Sunday, July 01, 2007

Movie Review: Waging a Living

Waging a Living is a documentary about three years in the lives of four low-wage workers in California, New York, and New Jersey. Although their struggles involve different jobs, I did note some similarities:

a. Workers with access to unions (the security guard and nursing assistant) had better situations in terms of wages, stability, and job placement than those that did not (the waitress and supervisor in teen delinquent facility).

b. Workers who were not in relationships were much worse off trying to make it on only their incomes than those in relationships.

c. Education seemed to provide a way out for just about each person whether it was a class in using MS Word or an AA degree from the local community college.

d. Often a raise was the worst thing in the world. It bumped workers off of public benefits ($450 more a month in wages resulted in $600 loss in critical benefits).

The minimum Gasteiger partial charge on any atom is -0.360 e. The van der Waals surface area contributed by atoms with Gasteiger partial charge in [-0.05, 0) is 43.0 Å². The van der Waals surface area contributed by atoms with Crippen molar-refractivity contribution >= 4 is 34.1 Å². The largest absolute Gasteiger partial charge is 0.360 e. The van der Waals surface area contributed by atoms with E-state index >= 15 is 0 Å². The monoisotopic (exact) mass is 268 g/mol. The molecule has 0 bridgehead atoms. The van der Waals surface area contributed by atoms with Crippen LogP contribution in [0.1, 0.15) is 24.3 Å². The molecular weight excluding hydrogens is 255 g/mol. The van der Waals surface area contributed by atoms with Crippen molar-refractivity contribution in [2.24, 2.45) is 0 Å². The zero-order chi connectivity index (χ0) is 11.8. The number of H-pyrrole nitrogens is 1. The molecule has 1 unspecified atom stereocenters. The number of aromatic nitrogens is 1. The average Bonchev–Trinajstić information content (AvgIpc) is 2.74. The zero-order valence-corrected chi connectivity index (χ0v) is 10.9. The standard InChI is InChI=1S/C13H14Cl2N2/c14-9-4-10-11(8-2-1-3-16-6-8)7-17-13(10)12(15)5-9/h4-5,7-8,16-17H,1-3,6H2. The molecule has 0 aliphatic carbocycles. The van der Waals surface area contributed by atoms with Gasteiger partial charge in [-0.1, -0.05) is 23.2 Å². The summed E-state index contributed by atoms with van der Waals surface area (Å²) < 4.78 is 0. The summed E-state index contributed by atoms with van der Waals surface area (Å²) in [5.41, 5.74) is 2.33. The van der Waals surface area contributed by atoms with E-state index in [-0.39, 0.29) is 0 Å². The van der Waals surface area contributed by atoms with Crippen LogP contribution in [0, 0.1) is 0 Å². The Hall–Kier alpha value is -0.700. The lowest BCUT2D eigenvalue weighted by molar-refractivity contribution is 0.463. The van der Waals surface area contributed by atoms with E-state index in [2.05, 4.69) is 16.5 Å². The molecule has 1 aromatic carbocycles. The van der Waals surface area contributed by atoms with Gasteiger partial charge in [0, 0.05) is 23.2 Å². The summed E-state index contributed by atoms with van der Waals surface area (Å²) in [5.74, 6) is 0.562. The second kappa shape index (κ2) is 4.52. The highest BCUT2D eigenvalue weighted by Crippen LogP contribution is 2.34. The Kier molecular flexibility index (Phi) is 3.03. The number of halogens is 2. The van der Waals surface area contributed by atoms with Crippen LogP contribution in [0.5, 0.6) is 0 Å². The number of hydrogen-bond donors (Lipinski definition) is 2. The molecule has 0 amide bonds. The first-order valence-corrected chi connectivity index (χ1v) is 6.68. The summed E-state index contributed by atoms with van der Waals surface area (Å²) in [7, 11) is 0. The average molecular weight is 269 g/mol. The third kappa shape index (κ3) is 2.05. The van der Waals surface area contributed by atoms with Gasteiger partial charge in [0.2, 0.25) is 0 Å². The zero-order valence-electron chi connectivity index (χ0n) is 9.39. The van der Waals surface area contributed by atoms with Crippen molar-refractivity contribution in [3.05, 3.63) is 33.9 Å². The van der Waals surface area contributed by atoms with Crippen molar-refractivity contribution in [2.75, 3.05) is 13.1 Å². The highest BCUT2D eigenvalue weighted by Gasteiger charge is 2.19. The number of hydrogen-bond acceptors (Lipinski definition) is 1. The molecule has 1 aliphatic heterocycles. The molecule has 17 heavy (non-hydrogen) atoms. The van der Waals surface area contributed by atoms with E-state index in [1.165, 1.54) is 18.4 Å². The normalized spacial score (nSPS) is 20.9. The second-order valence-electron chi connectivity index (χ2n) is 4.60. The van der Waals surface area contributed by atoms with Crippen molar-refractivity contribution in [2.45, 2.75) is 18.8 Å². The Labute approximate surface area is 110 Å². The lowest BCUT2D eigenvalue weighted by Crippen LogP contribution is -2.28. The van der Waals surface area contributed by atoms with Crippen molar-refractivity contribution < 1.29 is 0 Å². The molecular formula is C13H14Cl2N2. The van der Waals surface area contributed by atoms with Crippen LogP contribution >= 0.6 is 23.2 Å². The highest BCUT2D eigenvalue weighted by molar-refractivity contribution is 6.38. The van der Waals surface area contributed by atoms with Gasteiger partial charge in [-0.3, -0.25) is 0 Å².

e. With one exception, no one had health insurance except from Medicaid. This destroyed any hope these workers had of saving money because someone always got sick, and there was never enough money to pay for full treatment. 18,000 people die from lack of health insurance in the United States each year.

f. Boy, there were a lot of kids. This is coming from the child-free reviewer, but boy, those families had a lot of mouths to feed. My word.

g. This could be any one of us. 1 in 4 workers in the United States do not earn enough for the basics (housing, food, health insurance). One of these workers was middle class before her divorce, and post-divorce could only find a job waitressing at $2.13/hour + tips.

h. Hard work alone cannot overcome poverty. All of these people worked very hard, more than full-time, often additional hours in school, and all of them were in a system that will not let them escape poverty through work alone.